I admit it. I’m an old softie. Yes, longtime gorehound that I am, horror reader, rough and tough machinist for the Navy, I am a sentimental fool sometimes. When I read that Fangoria as a print magazine is almost certainly gone, I got teary-eyed.
It wasn’t a surprise to anyone who has had their ears close to the hallowed horror ground. It’s been some time since a print issue has come forth, and rumors have abounded.
Blame it on the Internet, and the effect it has had upon print media. Rising paper and distribution costs. Hell, blame me. I stopped buying Fangoria regularly a decade or more ago.
There was a time, especially around the mid-1980’s, when Fangoria was my Bible. My manna and my lifeline to all things horror. I devoured every bit of minutiae in every issue. The interviews, the news, the movies-in-progress reports, the fun and the excitement of each and every copy I got my claws on.
I was like a kid on Christmas morning. My trembling hands would unfold the new issue, and I wouldn’t know where to start. “The Pit and the Pen of Alex Gordon,” which delightfully talked about classic old days of horror movies? “Nightmare Library,” which reviewed horror publications? “The Video Eye of Dr. Cyclops”? “The Elegy” which opened each issue? The enticing ads?
I’d usually jump to “The Terror Teletype,” which featured news of upcoming horror movies. Much of it never came to pass, but it all always sounded so exciting.
Freddy Kreuger was often the magazine’s poster child, and issues that featured his burned visage were generally the most popular and best selling ones. Jason Vorhees was a regular, and the names of the horror elite were dropped like confetti on New Year’s Eve: John Carpenter, Wes Craven, Stephen King, Clive Barker, Tobe Hooper, George Romero, Robert Englund, and so on. I felt a much greater kinship with these renowned individuals than I did with my own birth family.
I think that’s fairly common for horror fans. Many of us were and are misfits. Misunderstood, reviled, and ridiculed by our families and fellow students. Whispered about by co-workers. Passed over by potential lovers. So we have this special affection for those whose work speak to us. Fangoria was an outlet for that.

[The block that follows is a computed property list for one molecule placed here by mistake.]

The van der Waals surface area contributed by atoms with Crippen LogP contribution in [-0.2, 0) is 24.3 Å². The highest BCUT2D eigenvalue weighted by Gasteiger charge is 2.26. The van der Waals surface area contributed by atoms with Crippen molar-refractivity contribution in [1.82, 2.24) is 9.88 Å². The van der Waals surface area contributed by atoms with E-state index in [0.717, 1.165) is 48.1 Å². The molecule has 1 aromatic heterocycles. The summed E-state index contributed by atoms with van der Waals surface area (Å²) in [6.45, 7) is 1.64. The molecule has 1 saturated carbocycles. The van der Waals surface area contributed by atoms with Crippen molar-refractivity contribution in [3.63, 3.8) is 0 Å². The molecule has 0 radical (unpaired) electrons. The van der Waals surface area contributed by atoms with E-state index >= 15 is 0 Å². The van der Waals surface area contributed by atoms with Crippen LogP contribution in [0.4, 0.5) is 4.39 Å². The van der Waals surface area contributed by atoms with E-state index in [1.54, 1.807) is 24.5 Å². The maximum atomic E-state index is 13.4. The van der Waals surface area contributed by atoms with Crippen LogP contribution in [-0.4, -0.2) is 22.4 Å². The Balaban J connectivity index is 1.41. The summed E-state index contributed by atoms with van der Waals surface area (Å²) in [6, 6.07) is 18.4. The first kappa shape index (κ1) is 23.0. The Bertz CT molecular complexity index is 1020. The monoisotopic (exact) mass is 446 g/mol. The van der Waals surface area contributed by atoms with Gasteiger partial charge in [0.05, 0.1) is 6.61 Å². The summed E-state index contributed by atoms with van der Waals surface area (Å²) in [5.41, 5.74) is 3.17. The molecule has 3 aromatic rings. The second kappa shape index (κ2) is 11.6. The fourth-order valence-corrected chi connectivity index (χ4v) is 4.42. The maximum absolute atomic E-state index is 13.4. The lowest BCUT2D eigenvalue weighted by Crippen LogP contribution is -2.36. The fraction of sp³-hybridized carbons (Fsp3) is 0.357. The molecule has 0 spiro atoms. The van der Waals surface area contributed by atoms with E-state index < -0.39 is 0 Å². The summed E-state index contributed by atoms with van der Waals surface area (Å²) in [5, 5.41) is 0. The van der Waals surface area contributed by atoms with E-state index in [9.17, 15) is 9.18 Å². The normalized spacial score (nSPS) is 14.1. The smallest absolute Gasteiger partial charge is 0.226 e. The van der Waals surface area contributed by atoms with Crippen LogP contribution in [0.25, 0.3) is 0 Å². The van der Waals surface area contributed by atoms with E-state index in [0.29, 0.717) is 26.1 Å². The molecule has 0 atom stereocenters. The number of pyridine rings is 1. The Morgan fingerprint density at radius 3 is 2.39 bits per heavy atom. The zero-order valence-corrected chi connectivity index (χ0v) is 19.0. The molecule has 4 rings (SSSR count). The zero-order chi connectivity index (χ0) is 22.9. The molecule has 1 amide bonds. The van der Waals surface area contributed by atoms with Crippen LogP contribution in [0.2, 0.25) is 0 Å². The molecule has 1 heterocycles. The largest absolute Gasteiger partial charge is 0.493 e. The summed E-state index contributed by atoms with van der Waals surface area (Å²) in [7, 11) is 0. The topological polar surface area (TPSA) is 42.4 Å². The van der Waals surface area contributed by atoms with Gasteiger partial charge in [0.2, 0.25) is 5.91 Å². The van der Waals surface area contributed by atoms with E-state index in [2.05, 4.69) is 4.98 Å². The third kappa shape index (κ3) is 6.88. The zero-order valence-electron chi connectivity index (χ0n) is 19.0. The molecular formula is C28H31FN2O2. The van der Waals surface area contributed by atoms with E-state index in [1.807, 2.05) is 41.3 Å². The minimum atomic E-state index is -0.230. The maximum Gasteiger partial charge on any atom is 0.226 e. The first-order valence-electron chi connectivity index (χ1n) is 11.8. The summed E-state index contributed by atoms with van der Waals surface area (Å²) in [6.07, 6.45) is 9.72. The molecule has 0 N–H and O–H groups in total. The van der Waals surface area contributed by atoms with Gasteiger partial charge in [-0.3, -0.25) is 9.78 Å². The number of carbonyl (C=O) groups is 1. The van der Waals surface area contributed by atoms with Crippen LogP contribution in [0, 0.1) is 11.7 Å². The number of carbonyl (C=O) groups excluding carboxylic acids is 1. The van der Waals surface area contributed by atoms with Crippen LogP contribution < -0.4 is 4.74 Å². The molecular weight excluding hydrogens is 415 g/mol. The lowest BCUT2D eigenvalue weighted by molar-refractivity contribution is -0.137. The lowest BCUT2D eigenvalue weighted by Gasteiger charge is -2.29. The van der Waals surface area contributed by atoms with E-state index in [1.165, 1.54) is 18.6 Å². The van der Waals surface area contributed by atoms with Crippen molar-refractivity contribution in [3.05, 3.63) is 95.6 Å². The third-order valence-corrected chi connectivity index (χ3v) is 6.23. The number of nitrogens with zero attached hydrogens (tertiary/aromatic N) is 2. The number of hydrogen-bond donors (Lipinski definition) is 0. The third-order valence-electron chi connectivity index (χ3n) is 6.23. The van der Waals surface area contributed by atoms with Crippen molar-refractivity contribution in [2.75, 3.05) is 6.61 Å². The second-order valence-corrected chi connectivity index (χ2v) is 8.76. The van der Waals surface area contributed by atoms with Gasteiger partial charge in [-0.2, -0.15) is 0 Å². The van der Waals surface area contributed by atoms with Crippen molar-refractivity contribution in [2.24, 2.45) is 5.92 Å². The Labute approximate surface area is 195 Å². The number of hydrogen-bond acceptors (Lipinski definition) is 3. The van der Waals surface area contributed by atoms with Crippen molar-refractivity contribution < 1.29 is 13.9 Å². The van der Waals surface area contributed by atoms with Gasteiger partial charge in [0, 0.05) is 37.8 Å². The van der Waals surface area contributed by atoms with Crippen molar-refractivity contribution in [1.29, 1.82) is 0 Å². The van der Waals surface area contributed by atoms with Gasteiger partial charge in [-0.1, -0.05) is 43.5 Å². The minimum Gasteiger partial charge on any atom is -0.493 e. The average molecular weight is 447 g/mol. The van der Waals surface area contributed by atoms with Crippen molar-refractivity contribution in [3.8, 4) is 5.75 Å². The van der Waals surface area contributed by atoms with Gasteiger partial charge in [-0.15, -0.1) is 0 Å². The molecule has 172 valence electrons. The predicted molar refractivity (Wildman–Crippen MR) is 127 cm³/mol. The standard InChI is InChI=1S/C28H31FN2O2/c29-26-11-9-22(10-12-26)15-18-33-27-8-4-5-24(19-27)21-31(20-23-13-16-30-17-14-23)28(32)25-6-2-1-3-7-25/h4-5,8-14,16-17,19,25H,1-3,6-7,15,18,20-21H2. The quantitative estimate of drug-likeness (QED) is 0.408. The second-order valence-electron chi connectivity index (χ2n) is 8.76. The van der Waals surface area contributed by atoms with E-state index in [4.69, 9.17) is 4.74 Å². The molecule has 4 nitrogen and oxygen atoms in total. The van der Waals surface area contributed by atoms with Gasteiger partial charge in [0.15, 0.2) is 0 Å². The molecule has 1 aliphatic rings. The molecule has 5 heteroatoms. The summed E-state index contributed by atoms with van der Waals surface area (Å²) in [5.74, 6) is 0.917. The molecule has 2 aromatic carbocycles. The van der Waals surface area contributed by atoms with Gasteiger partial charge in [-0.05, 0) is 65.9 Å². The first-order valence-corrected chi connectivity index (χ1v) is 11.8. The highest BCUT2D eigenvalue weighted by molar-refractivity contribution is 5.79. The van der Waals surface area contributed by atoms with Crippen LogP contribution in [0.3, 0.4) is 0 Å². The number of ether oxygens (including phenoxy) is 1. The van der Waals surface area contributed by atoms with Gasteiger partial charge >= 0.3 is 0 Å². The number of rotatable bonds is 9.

Sure, there were fanzines and other magazines devoted to the genre, but in the ’80s, Fangoria was it. Being a regular reader felt like belonging to a club where we were accepted and understood.
As the years went on, my passion began to wane. Horror began going in directions that no longer interested me. For some, being a horror fan became about fashion. Fangoria was devoting more space for horror television, comics, video games.
Home video collecting, always a vital part of the horror community, has dried up. It isn’t dead, of course, but it’s not like it was. As destructive as it was, I liked the tape-trading days more than the streaming/file sharing practices that were to come.
Then there was over familiarity. I had all the photos, news, interviews, and information I could stand on the Internet. At first that was wonderful, but then I began to miss the mystery of it all. I found that I didn’t need to know every detail of a writer or director’s life. It took away a lot of mystique to see them on Facebook in a pissy mood. Or attacking someone whose politics clashed with their own.
It all became too much. Many of us became jaded.